The solution was a federally mandated desensitization of household CO detectors. No matter where the unit started measuring CO content, it was not allowed to alarm until 35 ppm, where continued exposure in the home could be harmful over time. A second, more urgent alarm would trigger at 100 ppm, where short-term exposures begin to have negative effects. This is where the triggers remain today in the U.S., except in California, where a lower 25-ppm threshold has been mandated. So before you depend on that bargain household CO detector to keep you safe from harm while airborne, understand that the default trigger levels may be too high to alert you to the gradual degradation of cognitive abilities, which can occur at much lower CO concentrations.
Most industrial CO detectors are better suited for aviation use than the household variety, but they still may have not all of the desired features that would make them good additions to your flight bag. For example, some may be susceptible to detection and alarm errors when in proximity to radio frequency interference (RFI), like whenever you key the mic. Some may require frequent, periodic recalibration to maintain accuracy. Some may be a single-use type unit, destined to be tossed when the batteries are dead or upon reaching a specified life limit.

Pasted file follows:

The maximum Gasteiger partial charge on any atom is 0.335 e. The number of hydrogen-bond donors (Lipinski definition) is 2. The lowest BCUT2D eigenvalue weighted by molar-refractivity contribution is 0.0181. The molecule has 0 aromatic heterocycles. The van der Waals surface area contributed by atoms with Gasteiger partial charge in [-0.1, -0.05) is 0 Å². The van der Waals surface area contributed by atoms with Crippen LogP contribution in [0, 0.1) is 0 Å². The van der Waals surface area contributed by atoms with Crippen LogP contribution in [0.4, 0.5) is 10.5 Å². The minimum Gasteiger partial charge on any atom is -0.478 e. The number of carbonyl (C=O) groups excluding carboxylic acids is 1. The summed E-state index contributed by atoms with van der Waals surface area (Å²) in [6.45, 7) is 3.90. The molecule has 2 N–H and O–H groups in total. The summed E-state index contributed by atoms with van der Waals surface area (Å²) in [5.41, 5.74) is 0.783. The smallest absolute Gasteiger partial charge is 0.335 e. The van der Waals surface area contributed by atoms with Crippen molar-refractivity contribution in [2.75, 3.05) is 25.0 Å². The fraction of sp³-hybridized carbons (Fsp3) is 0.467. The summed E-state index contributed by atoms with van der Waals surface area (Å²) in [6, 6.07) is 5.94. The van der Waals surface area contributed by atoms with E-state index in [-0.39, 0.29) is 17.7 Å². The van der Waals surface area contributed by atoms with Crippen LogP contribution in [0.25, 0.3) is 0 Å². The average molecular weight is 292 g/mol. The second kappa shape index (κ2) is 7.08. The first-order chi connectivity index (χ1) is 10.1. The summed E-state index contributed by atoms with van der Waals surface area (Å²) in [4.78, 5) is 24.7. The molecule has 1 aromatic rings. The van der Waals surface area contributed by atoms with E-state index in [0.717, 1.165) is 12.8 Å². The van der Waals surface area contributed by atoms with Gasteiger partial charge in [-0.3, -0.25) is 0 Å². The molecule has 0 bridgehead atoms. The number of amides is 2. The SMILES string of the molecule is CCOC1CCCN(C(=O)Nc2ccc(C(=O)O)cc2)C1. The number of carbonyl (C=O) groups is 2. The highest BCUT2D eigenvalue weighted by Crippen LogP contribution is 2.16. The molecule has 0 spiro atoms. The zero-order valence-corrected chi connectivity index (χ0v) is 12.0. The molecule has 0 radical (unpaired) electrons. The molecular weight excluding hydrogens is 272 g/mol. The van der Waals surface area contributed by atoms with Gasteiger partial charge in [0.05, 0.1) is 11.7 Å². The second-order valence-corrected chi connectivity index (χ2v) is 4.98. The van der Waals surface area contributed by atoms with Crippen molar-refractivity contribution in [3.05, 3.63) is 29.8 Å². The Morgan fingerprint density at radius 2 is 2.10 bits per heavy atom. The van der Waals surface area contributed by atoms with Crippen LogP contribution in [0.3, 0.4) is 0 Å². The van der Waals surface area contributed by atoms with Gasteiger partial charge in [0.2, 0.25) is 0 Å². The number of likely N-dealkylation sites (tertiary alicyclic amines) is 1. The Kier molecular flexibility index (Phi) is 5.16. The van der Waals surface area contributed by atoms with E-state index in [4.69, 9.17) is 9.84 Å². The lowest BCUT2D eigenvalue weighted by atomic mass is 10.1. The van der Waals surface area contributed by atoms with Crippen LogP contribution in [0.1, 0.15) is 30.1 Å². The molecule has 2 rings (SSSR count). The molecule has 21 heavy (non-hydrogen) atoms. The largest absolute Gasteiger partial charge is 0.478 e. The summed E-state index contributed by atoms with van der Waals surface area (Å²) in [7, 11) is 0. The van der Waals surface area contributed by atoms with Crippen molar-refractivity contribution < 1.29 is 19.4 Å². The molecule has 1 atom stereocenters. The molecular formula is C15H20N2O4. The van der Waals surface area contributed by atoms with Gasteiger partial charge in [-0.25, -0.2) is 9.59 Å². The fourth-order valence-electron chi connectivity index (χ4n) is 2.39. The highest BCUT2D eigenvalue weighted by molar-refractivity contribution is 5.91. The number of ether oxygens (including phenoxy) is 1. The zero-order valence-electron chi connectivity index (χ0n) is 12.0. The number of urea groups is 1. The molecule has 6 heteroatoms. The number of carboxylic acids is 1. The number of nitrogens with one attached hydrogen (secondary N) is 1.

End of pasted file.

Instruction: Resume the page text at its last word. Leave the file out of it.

However, some may be pretty close to ideal. Among the more desirable
features are easy calibration, user-settable alarm trigger levels, user-replaceable sensors and batteries, RFI shielding, rugged construction, easy-to-read displays and hard-to-miss audio alarms. Let’s compare suitable models.
The Price is Right?
Some of the industrial CO detectors have successfully crossed over into the aviation marketplace, as well as into single-household units that are designed as a low-level device, displaying CO levels well under 25 ppm. If you go online or peruse a catalog from Aeromedix, Aircraft Spruce, Sportys or the other aviation product suppliers, you’ll find an interesting mix of CO detectors.
However, I found a much wider product selection, and, in some cases, competitive pricing by browsing the online catalogs from firms that distribute industrial safety equipment. For example, R.J. Safety Supply Company (www.rjsafety.com), in San Diego, offers the deluxe Honeywell Minimax detector for less than the Sportys list price for the basic model. However, Sportys sells the rugged Quest SafeTest 90 for more than $100 less than the MSRP.